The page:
We purchased a house in 2011. When we moved in, the front door wouldn't open all the way; it drug the floor at about 70 degrees from full open. Enough to squeeze by it, and you could force it all the way open, but it was rubbing the floor pretty good. I figured this was an easy fix and didn't pay too much attention to it. A few weeks after living there, I realized that the reason the door was dragging was because the door was not plumb. The top of the jamb was leaning into the house, so as you opened the door, the knob side of the door swung downward as well. I devoted some time to remedy that situation and quickly realized my next hurdle.
Now that the door was plumb and would swing all the way open, I also realized that the bottom seal/weatherstripping was missing from the door. The "new" hardwood floors (installed prior to purchase) were great, but the person that installed them failed to realize that the thickness of the flooring would impede the ability of the entry door to seal properly. Low and behold, the reason is because the threshold is lower than the floor height. So for two very cold winters we have had a large gap under our front door. We plug it with draft stoppers, towels, etc., but it still lets in a ton of cold air. I decided that this winter would be different so I started researching my options.
In most cases, it's easier to raise the header and keep a standard door size, but the soffits on the front of my house are directly above the door frame, so I have ZERO room to go upward. I need a door that is approx. 1 1/2" shorter than the standard height and I can build up my rough opening from the bottom. I priced doors from everywhere in town, and they are all special order ranging from $450-$700 for a basic, 6 panel, steel clad door. Keep in mind that a basic, 6 panel, steel clad door can be purchased at any home improvement store for just over $100. So, we're looking at $300+ to cut 1 1/2" inches off??? No thanks. After researching off and on for a while, I decided to tackle the project. Follow along if you're still interested.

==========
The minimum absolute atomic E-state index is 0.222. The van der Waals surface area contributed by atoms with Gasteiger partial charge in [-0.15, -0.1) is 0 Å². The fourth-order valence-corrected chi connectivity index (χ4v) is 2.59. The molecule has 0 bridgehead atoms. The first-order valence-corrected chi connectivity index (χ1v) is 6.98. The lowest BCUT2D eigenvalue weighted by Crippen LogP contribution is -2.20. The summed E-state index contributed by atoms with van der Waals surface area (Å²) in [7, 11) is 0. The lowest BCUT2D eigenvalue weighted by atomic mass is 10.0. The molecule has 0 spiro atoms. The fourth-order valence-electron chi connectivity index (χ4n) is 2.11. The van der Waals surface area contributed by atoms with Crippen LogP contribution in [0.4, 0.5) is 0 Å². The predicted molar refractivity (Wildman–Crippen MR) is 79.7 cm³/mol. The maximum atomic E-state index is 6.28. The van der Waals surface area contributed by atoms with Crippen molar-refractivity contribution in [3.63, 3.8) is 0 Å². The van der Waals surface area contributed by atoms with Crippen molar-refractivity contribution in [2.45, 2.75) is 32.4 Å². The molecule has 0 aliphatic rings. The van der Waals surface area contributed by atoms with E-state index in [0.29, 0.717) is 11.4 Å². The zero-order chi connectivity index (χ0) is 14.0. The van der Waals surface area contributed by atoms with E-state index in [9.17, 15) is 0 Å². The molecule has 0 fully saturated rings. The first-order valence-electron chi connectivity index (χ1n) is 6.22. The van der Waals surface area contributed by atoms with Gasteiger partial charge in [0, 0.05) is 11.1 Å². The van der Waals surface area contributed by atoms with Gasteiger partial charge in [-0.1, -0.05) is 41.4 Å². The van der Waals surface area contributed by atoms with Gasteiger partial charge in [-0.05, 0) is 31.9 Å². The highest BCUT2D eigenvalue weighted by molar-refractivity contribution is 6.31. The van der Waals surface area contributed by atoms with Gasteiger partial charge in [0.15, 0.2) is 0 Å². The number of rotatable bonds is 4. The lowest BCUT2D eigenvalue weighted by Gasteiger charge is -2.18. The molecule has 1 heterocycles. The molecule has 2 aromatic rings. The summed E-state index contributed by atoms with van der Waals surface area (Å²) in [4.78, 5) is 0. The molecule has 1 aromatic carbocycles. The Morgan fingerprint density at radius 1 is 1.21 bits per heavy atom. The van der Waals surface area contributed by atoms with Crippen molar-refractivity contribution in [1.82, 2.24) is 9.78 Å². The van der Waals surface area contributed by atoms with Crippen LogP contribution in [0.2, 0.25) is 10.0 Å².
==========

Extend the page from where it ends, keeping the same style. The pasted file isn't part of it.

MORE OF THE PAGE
You'll need a variety of tools to complete this task exactly as I did it. Some tools may be substituted for others, this is just what I used. Note: you will NOT need a torch to complete this task. :)
After some research, I purchased my door from Menards for two reasons. The first is because they regularly go on sale for $119. Second because I think it is a better built door. The doors are made by Midwest Manufacturing, who has a door comparison here. I assume competitor H and competitor L refer to Home Depot and Lowes, but that's only an assumption. I do have experience with the Reliabilt brand door from Lowes, and my opinion is that this Menards/Midwest MFG door feels like a better built, heavier duty door.